12 Things You Didn’t Know About South Africa-Iran Relations

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Written by Dana Sanchez
MTN
MTN Irancell is the second largest mobile operator in Iran.
Photo: heraldboy.com

South African cell phone giant MTN is expanding in Iran

South African cell phone giant MTN owns a 49 percent stake in Tehran’s Irancell Telecommunication Services, and has been repatriating some of the $1 billion trapped in Iran while U.S.-led sanctions were in place. Now MTN is trying to secure an agreement with the Iranian government to acquire a 49 percent stake in a state-owned internet provider. A civil complaint filed in Washington, D.C. federal court claimed MTN elbowed Turkcell, a Turkish competitor, out of a 49 percent stake through bribes paid to Iranian officials. The complaint had over 60 pages of documentation, including detail about vehicles and military equipment South Africa would provide to Iran if MTN. The weapons were never delivered, and the Turkcell case was withdrawn in May 2013 because the U.S. Supreme Court ruled that international corporate civil suits could no longer be tried in U.S. court. MTN’s Iran deal nets it over $117 million a year. Irancell’s Iranian owner is a holding company whose investors include Iran Electronics Industries, a government-connected electronics and defense company that had been under U.S. sanctions since September of 2008.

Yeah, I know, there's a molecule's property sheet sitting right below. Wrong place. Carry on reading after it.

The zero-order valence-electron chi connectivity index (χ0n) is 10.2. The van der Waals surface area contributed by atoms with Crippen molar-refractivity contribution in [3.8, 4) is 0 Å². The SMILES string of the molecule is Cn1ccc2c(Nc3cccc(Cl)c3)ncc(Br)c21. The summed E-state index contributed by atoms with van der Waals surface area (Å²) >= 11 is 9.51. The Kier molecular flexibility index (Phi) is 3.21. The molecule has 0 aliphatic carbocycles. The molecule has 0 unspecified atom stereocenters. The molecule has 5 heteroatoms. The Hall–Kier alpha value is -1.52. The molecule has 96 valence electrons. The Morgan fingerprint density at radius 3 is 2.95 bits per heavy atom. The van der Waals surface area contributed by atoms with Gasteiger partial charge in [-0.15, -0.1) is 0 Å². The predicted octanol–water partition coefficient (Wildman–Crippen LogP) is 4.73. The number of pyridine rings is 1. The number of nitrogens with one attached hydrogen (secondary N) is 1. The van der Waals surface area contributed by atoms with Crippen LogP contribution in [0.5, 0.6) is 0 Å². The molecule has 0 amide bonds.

Source: The Tower, Bloomberg